Friday, April 27, 2007

A Positive No

About six months ago I worked on a Proof of Concept for one wonderful Client. The task was to prove that some of the processes can be automated. Even the task was pretty straight forward but it was a critical component for the customer. We identified 5 or 6 elements to implement. As the assignment was for two weeks and the scope was PoC, we did not build all the functionalities of the product. It was an agreed upon scope. Driven by the success of this application the customer went ahead and purchased the entire suite and are in process of EOL'ng their old system. The client wanted to add a couple of new functionalities to have and they contacted our department to send me back in for some reasons including my integrity and familiarity with the application. I appreciated their faith.

#Phase II
The owner of the application had changed since. I was invited to give my assessment on the effort required for the new functionalities. As the application was built as a PoC, I suggested not to deploy the application as is, and gave close to 4 weeks of effort to re-build/re-factor the application to make it production deployable. It was not we will do it in 4 weeks but whoever should do it should expect the same. "It was a good speech but if we need to expand the application we will do the rest in-house. We just need you to add the two new functionalities in the existing code" was the response of the new Client manager. We got 10 days. I scoped the work and sent our assumptions of the test environment. The new developer from the client had entirely different view of what functionalities the application should have. I agreed with him. Even though we were already under tight schedule, we re-factored the code to make it more scalable. We delivered the application. Our intentions were good.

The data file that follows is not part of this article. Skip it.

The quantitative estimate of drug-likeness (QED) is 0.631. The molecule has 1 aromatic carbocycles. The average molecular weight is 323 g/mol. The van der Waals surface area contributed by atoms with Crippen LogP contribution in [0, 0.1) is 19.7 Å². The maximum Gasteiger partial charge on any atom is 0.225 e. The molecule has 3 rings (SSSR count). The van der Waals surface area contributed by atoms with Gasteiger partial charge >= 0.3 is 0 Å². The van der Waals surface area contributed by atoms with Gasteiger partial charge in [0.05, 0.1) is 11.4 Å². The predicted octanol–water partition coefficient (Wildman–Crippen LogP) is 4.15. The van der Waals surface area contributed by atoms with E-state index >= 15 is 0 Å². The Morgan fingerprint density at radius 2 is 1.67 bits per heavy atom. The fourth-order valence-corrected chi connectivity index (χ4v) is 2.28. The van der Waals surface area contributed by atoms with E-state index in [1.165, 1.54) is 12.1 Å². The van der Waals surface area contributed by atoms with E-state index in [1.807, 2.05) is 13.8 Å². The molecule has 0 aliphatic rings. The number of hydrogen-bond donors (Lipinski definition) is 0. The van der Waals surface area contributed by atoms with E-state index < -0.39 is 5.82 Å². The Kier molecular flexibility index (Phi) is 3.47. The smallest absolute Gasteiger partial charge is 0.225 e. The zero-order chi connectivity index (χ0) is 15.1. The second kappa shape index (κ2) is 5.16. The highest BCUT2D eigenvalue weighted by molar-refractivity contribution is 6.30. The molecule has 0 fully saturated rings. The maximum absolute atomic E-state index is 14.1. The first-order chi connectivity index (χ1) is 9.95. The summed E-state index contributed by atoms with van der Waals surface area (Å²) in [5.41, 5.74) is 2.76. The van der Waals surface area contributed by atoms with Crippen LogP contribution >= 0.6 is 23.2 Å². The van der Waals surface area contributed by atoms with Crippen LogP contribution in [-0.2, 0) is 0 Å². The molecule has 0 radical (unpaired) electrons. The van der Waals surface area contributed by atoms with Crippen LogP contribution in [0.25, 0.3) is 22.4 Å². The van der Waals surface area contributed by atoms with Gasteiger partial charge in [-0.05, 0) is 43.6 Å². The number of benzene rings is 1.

#Phase III
A chain of emails started... Nothing is working. I was with another client now. I tried to understand his "Nothing". After a week of emails the client figures out that they did not create the test data right and were passing wrong arguments. I felt bad for them even though we had engaged the team which we did the PoC with and the knowledge transfer should have happened on their side. My engagement was over but we got another email to add few more functionalities. I was not available, it was out of scope and I remembered the words "If we need it we will do it...". Another email thread started, how everything was working but one piece. After finishing up my 10 hrs with my client, I stole hrs at the hotel to work on his problems. Our intentions were good.

#Phase IV - The Positive No
I got a very fiery email from the developer (not his manager). "We are working on this problem but what about the other functionalities we want to add? When are you going to deliver that? We hired you to complete the application". He had crossed the line. I was reading "The Power Of A Positive No" by William Ury then. That was it. He tried to push me to the edge. I had to take my Plan-B. I engaged my Manager. He is one of the exceptional pro-active Manager's I have ever seen. He engaged the customer, and the sales manager of the product. I think he did his job as I got an email from the same developer - "We have completed the rest of the functionalities ourselves. We don't need your assistance no more". Awesome! Even though the tune of the email was not polite, thats what I wanted to hear from them from the very beginning. The customer had to take the ownership and need to build the expertise in-house if "They wanted to do what they needed, themselves". Driven by my Positive No I was happy to see my Customer stand on their own feet. Not sure what perspective they have. Our intentions were still good.

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